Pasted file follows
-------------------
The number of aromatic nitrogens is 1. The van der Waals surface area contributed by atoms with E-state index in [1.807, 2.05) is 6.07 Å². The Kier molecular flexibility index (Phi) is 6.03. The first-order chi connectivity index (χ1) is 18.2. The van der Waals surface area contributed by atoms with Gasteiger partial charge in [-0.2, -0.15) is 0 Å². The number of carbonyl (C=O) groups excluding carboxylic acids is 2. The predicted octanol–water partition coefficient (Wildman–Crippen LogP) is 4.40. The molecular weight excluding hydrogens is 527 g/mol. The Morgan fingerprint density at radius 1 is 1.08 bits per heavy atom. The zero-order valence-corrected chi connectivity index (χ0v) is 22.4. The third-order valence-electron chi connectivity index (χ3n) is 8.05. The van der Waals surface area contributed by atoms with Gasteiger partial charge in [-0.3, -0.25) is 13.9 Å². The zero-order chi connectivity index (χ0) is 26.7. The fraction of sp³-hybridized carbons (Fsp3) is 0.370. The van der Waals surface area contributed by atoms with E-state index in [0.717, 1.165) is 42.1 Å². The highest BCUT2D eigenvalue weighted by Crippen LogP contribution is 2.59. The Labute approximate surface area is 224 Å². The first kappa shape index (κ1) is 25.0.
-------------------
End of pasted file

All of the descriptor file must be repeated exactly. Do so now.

The number of aromatic nitrogens is 1. The van der Waals surface area contributed by atoms with E-state index in [1.807, 2.05) is 6.07 Å². The Kier molecular flexibility index (Phi) is 6.03. The first-order chi connectivity index (χ1) is 18.2. The van der Waals surface area contributed by atoms with Gasteiger partial charge in [-0.2, -0.15) is 0 Å². The number of carbonyl (C=O) groups excluding carboxylic acids is 2. The predicted octanol–water partition coefficient (Wildman–Crippen LogP) is 4.40. The molecular weight excluding hydrogens is 527 g/mol. The Morgan fingerprint density at radius 1 is 1.08 bits per heavy atom. The zero-order valence-corrected chi connectivity index (χ0v) is 22.4. The third-order valence-electron chi connectivity index (χ3n) is 8.05. The van der Waals surface area contributed by atoms with Gasteiger partial charge in [-0.3, -0.25) is 13.9 Å². The zero-order chi connectivity index (χ0) is 26.7. The fraction of sp³-hybridized carbons (Fsp3) is 0.370. The van der Waals surface area contributed by atoms with E-state index in [0.717, 1.165) is 42.1 Å². The highest BCUT2D eigenvalue weighted by Crippen LogP contribution is 2.59. The Labute approximate surface area is 224 Å². The first kappa shape index (κ1) is 25.0.